The investment boom will start in the world, where the chips of the coming years or decades will be distributed in real life, writes Jussi Pellinen, the forerunner of HS’s economic and political editorial office.
HS said on Tuesday, two economic news stories that tell a lot about how big the forces in the economy are raging right now.
First, the smaller amount, which is also huge. According to HS Vision monitoring In January-May, Finnish startups have raised at least 1.1 billion in private equity investments. Software, services, hardware: investors from Finland and abroad are now putting money at a record pace into Finnish companies in order to get them back in multiples later.
For comparison: Throughout last year, Finnish startups received a total of just under a billion in funding. Now the billion-euro mark was broken in May.
Then bigger a sum that also indicates a big turnaround. According to EK’s investment survey industrial fixed investment is on the rise this year to an all-time high of EUR 5.2 billion. Growth from last year would therefore be as much as 19 percent.
Alone, the numbers may seem detached: billions are buzzing, whatever. Looking further afield, however, they say that a big wave of renewal is starting in the world, with chips being distributed for the next years or even a decade.
Debt recovery after the coronavirus is becoming concrete. Cheap loan money, huge government subsidies, and a promised spike in demand are creating conditions in which Western companies seem to have finally woken up to investing and sneaking money by investing in new growth for the future.
This has been awaited for a long time. Business investment in Western countries has dragged on due to a declining population and global competition, among other things. Korona seems to have broken this cap: companies in the United States, for example, are expected to invest exceptionally much this year and next, the British magazine The Economist reported a couple of weeks ago. Globally, investment is expected to be well above pre-pandemic levels next year.
The pattern is also in Europe clear. EU subsidies, public money and companies’ own resources are being transformed into factories, power plants, roads, software, service concepts and research projects. Part of the money goes to startups in the hope of inventions, part to the production facilities and services of large companies, part to making the energy system climate-sustainable.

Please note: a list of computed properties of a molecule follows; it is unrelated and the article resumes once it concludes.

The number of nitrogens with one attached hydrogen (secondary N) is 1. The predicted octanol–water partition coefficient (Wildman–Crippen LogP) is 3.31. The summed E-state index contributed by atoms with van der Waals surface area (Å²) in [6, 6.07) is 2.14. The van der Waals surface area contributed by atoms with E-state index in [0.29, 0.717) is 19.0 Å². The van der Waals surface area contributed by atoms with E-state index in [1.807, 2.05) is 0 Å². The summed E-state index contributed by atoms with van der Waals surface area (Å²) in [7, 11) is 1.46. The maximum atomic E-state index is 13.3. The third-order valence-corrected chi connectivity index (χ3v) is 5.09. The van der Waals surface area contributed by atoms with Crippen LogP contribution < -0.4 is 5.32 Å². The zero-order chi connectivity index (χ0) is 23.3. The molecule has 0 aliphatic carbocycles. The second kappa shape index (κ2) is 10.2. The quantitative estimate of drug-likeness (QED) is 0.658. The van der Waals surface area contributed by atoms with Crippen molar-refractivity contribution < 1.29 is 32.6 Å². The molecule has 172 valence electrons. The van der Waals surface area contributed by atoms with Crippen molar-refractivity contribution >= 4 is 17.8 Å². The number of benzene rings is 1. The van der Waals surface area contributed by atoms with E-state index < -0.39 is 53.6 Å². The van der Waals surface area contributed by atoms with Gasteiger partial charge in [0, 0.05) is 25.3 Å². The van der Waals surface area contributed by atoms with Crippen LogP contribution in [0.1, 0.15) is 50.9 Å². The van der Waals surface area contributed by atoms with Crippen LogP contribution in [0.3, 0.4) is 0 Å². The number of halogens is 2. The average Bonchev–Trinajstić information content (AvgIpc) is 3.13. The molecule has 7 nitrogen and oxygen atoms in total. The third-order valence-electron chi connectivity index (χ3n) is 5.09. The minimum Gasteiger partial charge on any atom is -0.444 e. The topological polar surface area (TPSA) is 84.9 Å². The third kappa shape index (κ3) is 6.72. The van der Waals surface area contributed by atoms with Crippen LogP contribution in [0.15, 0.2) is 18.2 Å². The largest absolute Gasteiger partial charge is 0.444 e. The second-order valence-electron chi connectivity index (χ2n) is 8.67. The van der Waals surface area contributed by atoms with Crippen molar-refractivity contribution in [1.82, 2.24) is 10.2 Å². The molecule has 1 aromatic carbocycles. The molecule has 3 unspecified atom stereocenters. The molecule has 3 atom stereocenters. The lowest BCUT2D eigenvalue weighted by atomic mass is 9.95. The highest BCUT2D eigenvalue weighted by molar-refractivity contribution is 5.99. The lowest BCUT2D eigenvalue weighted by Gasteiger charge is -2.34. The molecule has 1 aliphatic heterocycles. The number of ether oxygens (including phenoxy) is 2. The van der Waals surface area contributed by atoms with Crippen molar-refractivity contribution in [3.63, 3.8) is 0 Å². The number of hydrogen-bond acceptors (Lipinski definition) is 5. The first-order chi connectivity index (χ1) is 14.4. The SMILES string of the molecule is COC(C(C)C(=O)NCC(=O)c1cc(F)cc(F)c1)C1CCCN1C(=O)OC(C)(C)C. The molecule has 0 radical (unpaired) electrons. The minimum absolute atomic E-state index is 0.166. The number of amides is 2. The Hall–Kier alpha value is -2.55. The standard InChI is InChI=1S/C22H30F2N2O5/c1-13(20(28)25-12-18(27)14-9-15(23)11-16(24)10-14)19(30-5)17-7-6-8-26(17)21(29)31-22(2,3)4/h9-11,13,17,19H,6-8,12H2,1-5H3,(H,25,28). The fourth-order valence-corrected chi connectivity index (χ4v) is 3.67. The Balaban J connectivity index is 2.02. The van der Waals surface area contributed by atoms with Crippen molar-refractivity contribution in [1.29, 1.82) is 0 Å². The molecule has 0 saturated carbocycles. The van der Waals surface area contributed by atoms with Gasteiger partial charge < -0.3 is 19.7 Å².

The automotive industry in Europe is rapidly experiencing the production of batteries and their parts and chemicals, electric car charging infrastructure and new energy and heating solutions. In Finland, the forest industry invests in “bio-based products”, ie in practice pulp and its derivatives, and invests in research.
In northern Sweden, hydropower is being followed by a very large wave of investment in the renewable economy, including batteries. Because of that Up to one hundred thousand new inhabitants are expected in the northern part of Sweden over the next ten years as workers and their families move to the area, SVT said in May. In total, an investment pot of up to EUR 70 billion is promised for the region over the years. The change is huge.
About this news it should be clear that right now Finland should be awake too. The transition to a sustainable economy is in full swing, and its chips are being distributed on the table right now. If Finland wants its share, it must get involved in the investment boom that is starting around.
The financial crisis and the collapse of Nokia were followed in this sense by a lost decade that cannot be afforded now. Someone will soon make a lot of money fighting climate change, and the more of these factors can be found in Finland, the better.
At the same time careful it is also worth being decision-makers and our citizens. When money starts to move, it can also get lost. This is especially easy when money is loose.
As many as 440 million of the investment startups of Finnish startups received the platform company Wolt, which runs the transport of restaurant food – the investment can be profitable, but at least not unequivocally the most productive capital allocation in the world.
But if the investments really start now and are still successful, they will grind the well-being of Finland and its neighbors for a long time to come. Therefore, it is essential that Finland stays involved in the race, gets its share of the pot. It is important that companies emerge from the corona at the forefront of Europe and that they dare to be involved in the race by investing. For the same reason, Finland should also be a destination where you want to invest from abroad.
The next time companies or politicians talk about the conditions for investment, it’s worth listening to what they offer as their fins. It may be that the game is now really underway.